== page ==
Skip to main content

bill-knowles
10th October 2011

Your Arts Cinema

Cornerhouse, Manchester
Categories:
TLDR

The Odeon doesn’t love you. It says it does, but don’t be fooled. If you were stumbling home through the Printworks after a night out it’d probably pretend not to know you. It hangs out with Pure, Chiquitos, Lloyds Bar – and you know what they’re like. Pretty, maybe, with all those bright lights. Vacuous too. Every night, spewing more meaningless noise than a preppy fresher at pre-drinks. Don’t get me wrong, the Odeon can work for you. Just make sure to keep a healthy level of scepticism. When it says the hot dogs are delicious, 3D is worth it, Avatar is a masterpiece, just raise an eyebrow and ask the question. “Really?”

Cornerhouse sits near the end of Oxford road, by Oxford Road Train Station. It grew up as an adult cinema, before repentance and a Dog the Bounty Hunter-esque conversion turned it into Manchester’s premier art house cinema. These days it’s a fantastic place to go, with contemporary art galleries, a wide selection of specialist books and magazines and, of course, the most interesting selection of cinematic releases in town. On top of that, it has a classic a film matinee and every March it also plays hosts the excellent ¡Viva! Spanish and Latin American film festival.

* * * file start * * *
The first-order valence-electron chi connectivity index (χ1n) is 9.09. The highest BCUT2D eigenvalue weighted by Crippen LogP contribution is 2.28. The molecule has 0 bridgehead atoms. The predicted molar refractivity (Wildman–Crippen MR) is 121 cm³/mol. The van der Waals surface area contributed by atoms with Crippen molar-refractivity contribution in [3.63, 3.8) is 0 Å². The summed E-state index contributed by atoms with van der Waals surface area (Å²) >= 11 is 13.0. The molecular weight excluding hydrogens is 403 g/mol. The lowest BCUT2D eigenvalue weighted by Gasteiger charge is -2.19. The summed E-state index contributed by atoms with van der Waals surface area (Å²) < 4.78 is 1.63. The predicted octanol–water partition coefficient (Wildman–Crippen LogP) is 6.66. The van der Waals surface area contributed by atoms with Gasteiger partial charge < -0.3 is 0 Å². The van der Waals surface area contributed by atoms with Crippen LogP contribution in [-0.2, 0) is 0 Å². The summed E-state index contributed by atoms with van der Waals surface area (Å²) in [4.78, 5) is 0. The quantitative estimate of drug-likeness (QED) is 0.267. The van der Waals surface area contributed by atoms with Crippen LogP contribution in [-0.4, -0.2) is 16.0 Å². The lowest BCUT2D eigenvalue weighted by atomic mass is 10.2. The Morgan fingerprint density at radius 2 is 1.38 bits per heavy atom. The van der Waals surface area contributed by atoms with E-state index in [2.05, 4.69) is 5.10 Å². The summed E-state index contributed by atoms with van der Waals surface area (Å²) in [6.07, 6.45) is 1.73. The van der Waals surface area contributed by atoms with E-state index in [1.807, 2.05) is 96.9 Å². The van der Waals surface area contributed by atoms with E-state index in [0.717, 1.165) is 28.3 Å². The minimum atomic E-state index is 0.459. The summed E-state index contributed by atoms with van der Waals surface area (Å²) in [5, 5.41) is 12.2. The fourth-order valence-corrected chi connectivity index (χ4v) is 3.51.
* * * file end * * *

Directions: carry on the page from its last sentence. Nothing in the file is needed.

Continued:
The point about Cornerhouse is it’s yours. And like your libraries and your community centres it’s criminally underused, but so important. Don’t believe the stereotype – you don’t have to be a pretentious dickhead to go there, just curious. If you’re bored of trashy TV, Facebook and the Odeon, why not give it a chance. It’s your arts cinema after all. Ask for your student discount. You never know, you might just fall in love with the place.

Bill Knowles

Bill Knowles

Former film editor (2011-2012).

More Coverage

Eyes Wide Shut 25 years on: A feast for the eyes, a nightmare for the mind

As part of Cultplex’s on-going Movie Church series, fans of Stanley Kubrick’s Eyes Wide Shut celebrate his beautifully nightmare-ish film 25 years on

Mothers’ Instinct review: How far will you go to protect your family?

Academy Award Winners Anne Hathaway and Jessica Chastain have a 1960s face-off in this eerie, twisted game of cat-and-mouse

My formative film: Sprinkles of Stardust can be seen everywhere

How Ian McKellan’s narration, Robert De Niro in drag, and Mark Strong in a matted wig makes Stardust the perfect fantasy film

Jurassic Park: T-Rexcellent or bit of a Dino-snore?

Does Jurassic Park still hold up or would Spielberg have been better off leaving the dinosaurs extinct?